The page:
In 2007, however, Sister Rose Marie accepted the need to change to a part-time position and became the director of the Archives at Marywood. With her usual zest for project management, she upgraded the cataloging system with state-of-the-art software, saw to the completion of the Legacy Room, planned and saw to the completion of the renovation and expansion of the archives space at Marywood, and chaired the History Project Task Force toward the publication of the second volume of the story of the Grand Rapids Dominicans, Tapestry in Time: The Story of Dominican Sisters ~ Grand Rapids, Michigan 1966 – 2012.
Her skills at organizing and facilitating were recognized early on and she willingly accepted the role of member-at-large for the Michigan Unit of the Catholic Library Association in 1975. In 1979, Sister Rose Marie headed the Grand Rapids Diocesan Council of Religious.
Through the years Sister Rose Marie served as an Area Coordinator for the Congregation, as well as chairperson for the community library committee. She served for many years on the West Michigan Region Advisory Board of the Michigan Chapter of the Arthritis Foundation and on the Aquinas College Alumni Board.
Sister Rose Marie was the president (2011-2012) of the Archivists for Congregations of Women Religious (ACWR), a national organization. She was heavily involved in the planning and implementation of its 2012 Conference, which took place in New Orleans.
Sister Rose Marie’s hobbies of sewing and cross-stitch had to be abandoned with the progression of arthritis in her fingers, but her love for reading, music and theater continued despite increasing need for assistive devices to maintain mobility.
Sister Rose Marie was greatly appreciated for her keen intellect, her insightful observations, courage in speaking out and integrity in all that mattered. She found meaning in all things great and small. A reflection she wrote in 1995 reads in part:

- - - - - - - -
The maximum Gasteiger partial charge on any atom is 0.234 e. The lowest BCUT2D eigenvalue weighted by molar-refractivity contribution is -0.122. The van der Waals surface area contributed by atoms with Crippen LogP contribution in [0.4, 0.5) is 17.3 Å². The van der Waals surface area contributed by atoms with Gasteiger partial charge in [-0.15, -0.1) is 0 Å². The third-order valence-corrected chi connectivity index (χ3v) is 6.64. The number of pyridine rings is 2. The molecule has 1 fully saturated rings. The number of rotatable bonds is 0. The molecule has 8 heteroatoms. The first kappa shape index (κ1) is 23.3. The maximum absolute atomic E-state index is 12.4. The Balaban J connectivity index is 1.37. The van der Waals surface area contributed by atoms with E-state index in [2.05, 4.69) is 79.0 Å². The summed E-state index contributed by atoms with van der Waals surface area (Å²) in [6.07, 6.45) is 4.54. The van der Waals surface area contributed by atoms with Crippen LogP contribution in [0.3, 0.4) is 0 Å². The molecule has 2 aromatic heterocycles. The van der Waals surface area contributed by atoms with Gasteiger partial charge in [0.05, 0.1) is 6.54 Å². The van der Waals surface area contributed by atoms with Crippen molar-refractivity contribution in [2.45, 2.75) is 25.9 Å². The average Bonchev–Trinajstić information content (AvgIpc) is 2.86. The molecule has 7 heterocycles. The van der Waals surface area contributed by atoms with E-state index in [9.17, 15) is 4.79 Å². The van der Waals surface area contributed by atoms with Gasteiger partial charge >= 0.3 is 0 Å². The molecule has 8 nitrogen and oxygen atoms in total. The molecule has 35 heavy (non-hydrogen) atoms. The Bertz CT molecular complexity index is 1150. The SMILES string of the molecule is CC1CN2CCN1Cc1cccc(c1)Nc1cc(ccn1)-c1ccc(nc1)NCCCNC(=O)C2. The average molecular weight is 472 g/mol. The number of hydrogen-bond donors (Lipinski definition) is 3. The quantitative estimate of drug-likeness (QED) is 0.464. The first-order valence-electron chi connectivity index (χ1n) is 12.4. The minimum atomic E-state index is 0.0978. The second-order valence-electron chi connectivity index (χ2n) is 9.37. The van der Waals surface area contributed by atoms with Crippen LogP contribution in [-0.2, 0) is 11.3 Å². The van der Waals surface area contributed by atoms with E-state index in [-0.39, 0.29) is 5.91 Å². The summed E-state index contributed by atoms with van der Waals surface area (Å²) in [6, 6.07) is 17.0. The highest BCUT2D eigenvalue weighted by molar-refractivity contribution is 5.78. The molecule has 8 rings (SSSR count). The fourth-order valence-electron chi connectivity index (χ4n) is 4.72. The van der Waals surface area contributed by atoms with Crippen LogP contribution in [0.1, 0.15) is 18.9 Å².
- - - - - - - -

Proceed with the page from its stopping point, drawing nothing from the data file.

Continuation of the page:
Life is filled with great moments and ordinary moments; joyous moments and sorrowful ones. A significant part of my life and ministry has been spent in promulgating The WORD through service in the work of librarianship; providing resources for others to have the opportunity to read, to discuss, and act upon what they have found. In that process, perhaps they have improved their relationship with God and with others.
And so, you have, and so we have, and we are most grateful for your life and work among us.
Sister Rose Marie is survived by her brother Gerald (Judy) of Lawrence, MI; nieces, many friends and members of her Dominican community.
Entered eternal life on November 13, 2018 at the age of 76 after 49 years of religious life
We commend Sister Rose Marie to your prayers.
Pray for the unemployed
After earning a master’s degree in Library Science in 1977, Sister Rose Marie began a twenty-nine-year tenure at Aquinas College as the technical services director. She was a major player in the huge undertaking of converting the card catalog from analog to a digitized system.
Sister Rose Marie Martin and team at the library at Aquinas College
While touring the Marywood campus, third graders from St. Mary’s Catholic School ran into Sister Rose Marie Martin, who was happy to take a moment and describe her role of Archivist to the curious students.